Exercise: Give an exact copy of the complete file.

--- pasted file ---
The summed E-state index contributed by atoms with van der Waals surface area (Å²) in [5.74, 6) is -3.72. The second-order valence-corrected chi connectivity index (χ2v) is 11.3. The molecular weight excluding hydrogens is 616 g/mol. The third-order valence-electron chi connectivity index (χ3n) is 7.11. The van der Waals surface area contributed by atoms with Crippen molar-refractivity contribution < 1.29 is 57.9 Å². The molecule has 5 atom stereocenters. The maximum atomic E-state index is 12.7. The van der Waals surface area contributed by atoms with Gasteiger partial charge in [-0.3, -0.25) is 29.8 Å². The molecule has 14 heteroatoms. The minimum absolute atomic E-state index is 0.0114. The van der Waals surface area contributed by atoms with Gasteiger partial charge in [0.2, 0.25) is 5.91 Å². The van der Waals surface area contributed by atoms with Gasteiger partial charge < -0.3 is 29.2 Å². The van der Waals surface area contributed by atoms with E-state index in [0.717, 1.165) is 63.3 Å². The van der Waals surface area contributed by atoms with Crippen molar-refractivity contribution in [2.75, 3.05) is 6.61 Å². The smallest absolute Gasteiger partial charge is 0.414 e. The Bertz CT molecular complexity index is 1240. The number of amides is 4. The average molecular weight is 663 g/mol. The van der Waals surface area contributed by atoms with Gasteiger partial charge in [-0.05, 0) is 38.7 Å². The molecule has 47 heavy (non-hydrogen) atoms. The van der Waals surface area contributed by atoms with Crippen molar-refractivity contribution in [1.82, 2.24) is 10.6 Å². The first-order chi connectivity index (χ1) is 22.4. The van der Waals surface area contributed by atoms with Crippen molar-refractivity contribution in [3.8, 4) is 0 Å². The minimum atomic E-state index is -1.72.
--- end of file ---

The summed E-state index contributed by atoms with van der Waals surface area (Å²) in [5.74, 6) is -3.72. The second-order valence-corrected chi connectivity index (χ2v) is 11.3. The molecular weight excluding hydrogens is 616 g/mol. The third-order valence-electron chi connectivity index (χ3n) is 7.11. The van der Waals surface area contributed by atoms with Crippen molar-refractivity contribution < 1.29 is 57.9 Å². The molecule has 5 atom stereocenters. The maximum atomic E-state index is 12.7. The van der Waals surface area contributed by atoms with Gasteiger partial charge in [-0.3, -0.25) is 29.8 Å². The molecule has 14 heteroatoms. The minimum absolute atomic E-state index is 0.0114. The van der Waals surface area contributed by atoms with Gasteiger partial charge in [0.2, 0.25) is 5.91 Å². The van der Waals surface area contributed by atoms with Gasteiger partial charge < -0.3 is 29.2 Å². The van der Waals surface area contributed by atoms with E-state index in [0.717, 1.165) is 63.3 Å². The van der Waals surface area contributed by atoms with Crippen molar-refractivity contribution in [2.75, 3.05) is 6.61 Å². The smallest absolute Gasteiger partial charge is 0.414 e. The Bertz CT molecular complexity index is 1240. The number of amides is 4. The average molecular weight is 663 g/mol. The van der Waals surface area contributed by atoms with Gasteiger partial charge in [-0.05, 0) is 38.7 Å². The molecule has 47 heavy (non-hydrogen) atoms. The van der Waals surface area contributed by atoms with Crippen molar-refractivity contribution in [1.82, 2.24) is 10.6 Å². The first-order chi connectivity index (χ1) is 22.4. The van der Waals surface area contributed by atoms with Crippen molar-refractivity contribution in [3.8, 4) is 0 Å². The minimum atomic E-state index is -1.72.